The Grove is anchored by Nordstrom and has flagship stores for British fashion chain Topshop/Topman, Barnes & Noble, Apple. Abercrombie & Fitch had its West Coast flagship at the mall, which closed in 2015, has since been replaced by Nike. Other stores in the center include Michael Kors, two-story Gap and J. Crew locations, Crate & Barrel, Nike, MAC Cosmetics, Anthropologie, Barneys New York, Kiehl's, American Girl Place; the Grove's many restaurants include chains like Maggiano's Little Italy and The Cheesecake Factory as well as smaller, local restaurants like Wood Ranch BBQ and Grill, 189 by Dominique Ansel, The Whisper Lounge, La Piazza. The Original Farmers Market, located adjacent to The Grove and owned by the A. F. Gilmore Company, features numerous non-chain restaurants that have existed there for sometimes decades; the main entertainment venue is a 14-screen movie theater complex owned by Pacific Theatres. In mid-November, the Grove Christmas Tree is displayed, lit every evening, beginning with the annual tree lighting ceremony.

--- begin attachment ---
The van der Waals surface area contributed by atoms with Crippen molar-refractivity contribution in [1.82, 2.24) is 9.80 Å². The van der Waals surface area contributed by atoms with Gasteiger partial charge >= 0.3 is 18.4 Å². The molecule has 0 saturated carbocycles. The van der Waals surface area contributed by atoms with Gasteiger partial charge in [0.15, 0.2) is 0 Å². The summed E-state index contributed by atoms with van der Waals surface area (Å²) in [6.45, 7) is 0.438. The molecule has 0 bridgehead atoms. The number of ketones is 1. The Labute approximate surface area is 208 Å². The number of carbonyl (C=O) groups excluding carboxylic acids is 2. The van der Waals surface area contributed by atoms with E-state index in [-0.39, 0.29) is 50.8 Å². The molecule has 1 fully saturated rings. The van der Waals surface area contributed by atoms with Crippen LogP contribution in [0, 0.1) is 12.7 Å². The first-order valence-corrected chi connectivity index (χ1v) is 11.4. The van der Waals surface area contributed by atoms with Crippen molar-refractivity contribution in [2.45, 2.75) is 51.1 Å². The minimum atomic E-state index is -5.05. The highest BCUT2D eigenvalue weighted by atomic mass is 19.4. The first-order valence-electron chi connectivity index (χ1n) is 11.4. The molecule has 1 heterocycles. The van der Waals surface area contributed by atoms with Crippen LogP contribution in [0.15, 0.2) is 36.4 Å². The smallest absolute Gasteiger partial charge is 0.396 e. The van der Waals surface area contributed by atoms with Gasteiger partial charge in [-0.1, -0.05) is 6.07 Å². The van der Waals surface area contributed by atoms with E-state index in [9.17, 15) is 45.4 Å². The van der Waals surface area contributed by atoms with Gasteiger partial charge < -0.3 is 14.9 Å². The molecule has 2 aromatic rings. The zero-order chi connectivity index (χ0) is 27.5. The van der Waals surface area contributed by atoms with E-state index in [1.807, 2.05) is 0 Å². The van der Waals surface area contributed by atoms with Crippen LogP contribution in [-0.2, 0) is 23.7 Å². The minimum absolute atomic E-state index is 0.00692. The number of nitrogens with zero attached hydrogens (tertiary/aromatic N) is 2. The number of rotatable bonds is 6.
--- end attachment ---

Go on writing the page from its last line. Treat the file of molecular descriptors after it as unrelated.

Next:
The tree remains. Up to 100 feet or more, it is one o